In the 2000s, Villa expanded beyond its single store and now has supermarkets scattered all over Bangkok as well as a few stores in major expat locations around Thailand such as Pattaya and Chang Mai. Notwithstanding that some of Villa’s newer supermarkets are larger and flashier than the original store, I still prefer the original (partly for nostalgic reasons). Villa today is very much considered to be the cream of supermarkets in Bangkok. It maintains a reputation as a place for upper class Thais to shop, and this is quite obvious when you look at the newer stores. They do have some hard to find items that other supermarkets in Bangkok tend not to carry, but they also tend to be quite pricey.
Another staple that has been around since 1972, is Foodland. Although many Western countries have a grocery chain by the same name, the Thai group does not have any affiliation with them. The original store opened up on Ploenchit Road (approximately where Wave Place is today) and targeted a mixed market of expatriates and Thai middle/upper class customers. Unlike Villa, Foodland concentrated more on local and regional grocery products and less on imports. As a result, most expats in the 70s through to 90s still concentrated more on Villa rather than Foodland.
Today, Foodland is still very similar to when it first started although it has now expanded to 10 stores in Bangkok plus one in Pattaya. Its offering is mainly Thai and regional groceries rather than Western imports, and it tends to focus on cheaper brand products. As a result it is considered primarily a middle class supermarket, whilst Villa is considered to be more an upper class supermarket destination for Bangkok Thais. Notwithstanding that, Foodland does have a lot of useful everyday items and a nice deli section for cold cuts and cheeses. Foodland also offers Took la Dee (Cheap and Good) which is a budget priced foodhall, offering very good food for the price.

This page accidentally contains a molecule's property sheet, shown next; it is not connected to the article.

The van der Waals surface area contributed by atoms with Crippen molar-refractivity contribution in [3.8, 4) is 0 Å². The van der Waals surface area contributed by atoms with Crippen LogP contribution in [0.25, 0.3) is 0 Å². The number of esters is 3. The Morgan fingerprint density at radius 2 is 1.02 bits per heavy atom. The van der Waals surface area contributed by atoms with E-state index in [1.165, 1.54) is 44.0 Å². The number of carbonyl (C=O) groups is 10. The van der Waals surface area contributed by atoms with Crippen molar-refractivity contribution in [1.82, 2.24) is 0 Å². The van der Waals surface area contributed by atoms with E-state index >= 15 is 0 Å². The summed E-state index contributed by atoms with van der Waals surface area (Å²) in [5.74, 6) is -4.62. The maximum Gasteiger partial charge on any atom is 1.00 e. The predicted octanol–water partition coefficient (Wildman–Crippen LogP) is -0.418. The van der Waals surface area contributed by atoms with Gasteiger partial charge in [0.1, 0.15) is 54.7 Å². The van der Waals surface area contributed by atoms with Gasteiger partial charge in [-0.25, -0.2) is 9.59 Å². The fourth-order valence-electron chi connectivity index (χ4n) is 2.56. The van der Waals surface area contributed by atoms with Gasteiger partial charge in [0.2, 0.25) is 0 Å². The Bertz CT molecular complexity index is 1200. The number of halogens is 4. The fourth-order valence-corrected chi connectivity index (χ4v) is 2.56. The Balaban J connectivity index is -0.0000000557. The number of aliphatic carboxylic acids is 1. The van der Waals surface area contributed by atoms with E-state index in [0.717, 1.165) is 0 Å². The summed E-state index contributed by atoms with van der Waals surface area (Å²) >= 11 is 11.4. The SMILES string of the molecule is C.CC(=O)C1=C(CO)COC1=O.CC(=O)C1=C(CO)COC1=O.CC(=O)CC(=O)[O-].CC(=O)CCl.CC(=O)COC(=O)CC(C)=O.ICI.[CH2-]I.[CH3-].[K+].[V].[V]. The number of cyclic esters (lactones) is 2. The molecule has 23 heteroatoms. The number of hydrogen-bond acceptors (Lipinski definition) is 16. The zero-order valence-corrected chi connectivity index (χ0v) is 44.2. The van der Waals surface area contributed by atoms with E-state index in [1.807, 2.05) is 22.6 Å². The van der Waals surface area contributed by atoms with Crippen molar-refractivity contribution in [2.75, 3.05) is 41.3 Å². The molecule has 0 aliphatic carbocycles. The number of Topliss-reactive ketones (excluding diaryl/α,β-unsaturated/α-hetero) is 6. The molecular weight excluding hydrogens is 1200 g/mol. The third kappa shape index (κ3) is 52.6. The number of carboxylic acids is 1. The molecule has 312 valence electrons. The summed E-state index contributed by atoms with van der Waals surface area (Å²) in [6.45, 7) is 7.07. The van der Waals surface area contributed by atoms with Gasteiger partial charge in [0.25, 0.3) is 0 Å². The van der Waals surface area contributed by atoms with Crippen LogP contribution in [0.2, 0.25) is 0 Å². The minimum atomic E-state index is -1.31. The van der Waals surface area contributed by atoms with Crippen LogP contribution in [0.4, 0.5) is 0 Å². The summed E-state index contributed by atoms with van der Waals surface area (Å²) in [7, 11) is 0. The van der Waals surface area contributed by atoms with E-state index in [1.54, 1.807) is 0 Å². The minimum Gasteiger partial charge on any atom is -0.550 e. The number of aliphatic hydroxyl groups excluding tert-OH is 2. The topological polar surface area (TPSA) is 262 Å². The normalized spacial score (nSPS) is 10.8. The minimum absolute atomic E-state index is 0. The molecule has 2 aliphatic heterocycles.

Fuji supermarket has been around since at least the early 1980s and is located further down Soi 33/1 (not far from Villa). Unlike most other supermarkets, Fuji has always concentrated its product range on the Japanese and this is most likely still the best place to find imported Japanese grocery items (also check out Isetan in Central World on Ploenchit Road). Notwithstanding its focus on Japanese items, many Westerners shop here as well because they do stock Western items that I have struggled to find elsewhere in Bangkok, such as certain brands of American drinks and snacks.